Eric Dodds 12:00
Sure. Well, and you know, it sounds like you’ve tried a lot of other tools before you ended up building it right, which is expressive, of there being a big need for it. Can you I’d love to, to, you know, you mentioned this, but its purpose built for pretty specific use cases. Right. And you mentioned joining us, you know, not great joint support. As a characteristic of that. I’d love to know what other characteristics are of druids and what it really shines at. And maybe you can help us understand that by starting with the problem, the very specific problem, you were trying to solve metal markets, like what were the reports that you were trying to build, that none of these other products could support?

Mike Driscoll 12:49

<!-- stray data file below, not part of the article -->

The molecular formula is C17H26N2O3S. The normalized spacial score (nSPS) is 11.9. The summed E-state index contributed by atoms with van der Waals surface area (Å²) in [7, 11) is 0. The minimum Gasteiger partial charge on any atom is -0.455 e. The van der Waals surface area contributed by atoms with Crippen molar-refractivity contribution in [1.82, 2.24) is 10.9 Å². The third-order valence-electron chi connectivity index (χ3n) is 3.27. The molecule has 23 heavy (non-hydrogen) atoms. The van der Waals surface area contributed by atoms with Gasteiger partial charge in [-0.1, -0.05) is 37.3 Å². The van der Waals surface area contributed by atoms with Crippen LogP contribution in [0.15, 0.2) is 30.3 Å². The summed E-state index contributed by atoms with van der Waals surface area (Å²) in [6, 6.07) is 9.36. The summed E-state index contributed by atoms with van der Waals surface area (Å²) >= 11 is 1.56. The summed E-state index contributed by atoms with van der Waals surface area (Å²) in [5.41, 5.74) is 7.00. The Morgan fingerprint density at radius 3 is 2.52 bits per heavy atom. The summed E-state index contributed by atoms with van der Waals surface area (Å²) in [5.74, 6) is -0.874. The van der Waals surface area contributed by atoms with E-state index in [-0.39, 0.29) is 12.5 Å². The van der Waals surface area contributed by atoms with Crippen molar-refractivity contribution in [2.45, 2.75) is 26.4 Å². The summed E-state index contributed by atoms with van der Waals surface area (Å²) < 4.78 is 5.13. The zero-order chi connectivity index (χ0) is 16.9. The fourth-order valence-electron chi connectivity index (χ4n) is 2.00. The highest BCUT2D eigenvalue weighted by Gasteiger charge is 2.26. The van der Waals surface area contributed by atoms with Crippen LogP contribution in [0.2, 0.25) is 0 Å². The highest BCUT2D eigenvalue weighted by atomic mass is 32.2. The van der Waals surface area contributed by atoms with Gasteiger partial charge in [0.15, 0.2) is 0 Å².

Sure. Right. So I think, you know, fundamentally, and maybe, as you know, that aside, I would say, well, it seemed crazy to build our own sort of in house data engine to power, you know, our BI tool. I do think if you look at the BI landscape, we’re certainly not alone in that decision. You know, Power BI, is powered by verta pack, which is quite powerful. You know, the OLAP engine. And Tableau has hyper, you know, that ‘s its internal engine. So if you look actually at Qlik, which is an inspiration for the BI tool that, you know, we built at meta markets and share her continuing with Rill Data. Qlik also has an internal engine. And so I think if you look at these BI tools, and the the problems that they’re generally trying to solve, and and, again, we went into the benefit, verta, pack, and hyper and Qlik, and even si sense as an engine, none of those engines were open source. So we weren’t able to adopt those meta markets. And we’re building our analytics visualization tool. I would say there’s a few kinds of primitives that are really important to support in the kind of ad hoc exploratory business intelligence tool that we built. First and foremost, the most important is filtering. So the ability to look at a data set and then filter, in the case of billions of, you know, digital media impressions, filter on all of the impressions that are coming from cnn.com. That’s a really critical thing if people do it all the time. And they’re BI tools that’re often thought of as a drill down. The way that is the number of techniques that druid uses but fundamentally one of the core data structures under the covers is basically just You know, inverted indices. So, you go through and you, you essentially index you know, all of your, all of your columns, and you have a column named, you know, publisher website, and cnn.com and gets tokenized into, you know, a number. And then you store an index where that has all of the places where that particular value exists. And you can do a very fast lookup, on and on that data, and then aggregate, you know, only over values that match. So, those are bitmap indices primarily. And so druid makes heavy use of these bitmap indices to do indexing of a high cardinality, dimensional columns in the data. And I think that’s the same technique that a lot of the other BI engines use as well. Makes total sense. And tell us about the real you. So meta Marquez developed Jared, open sourced it.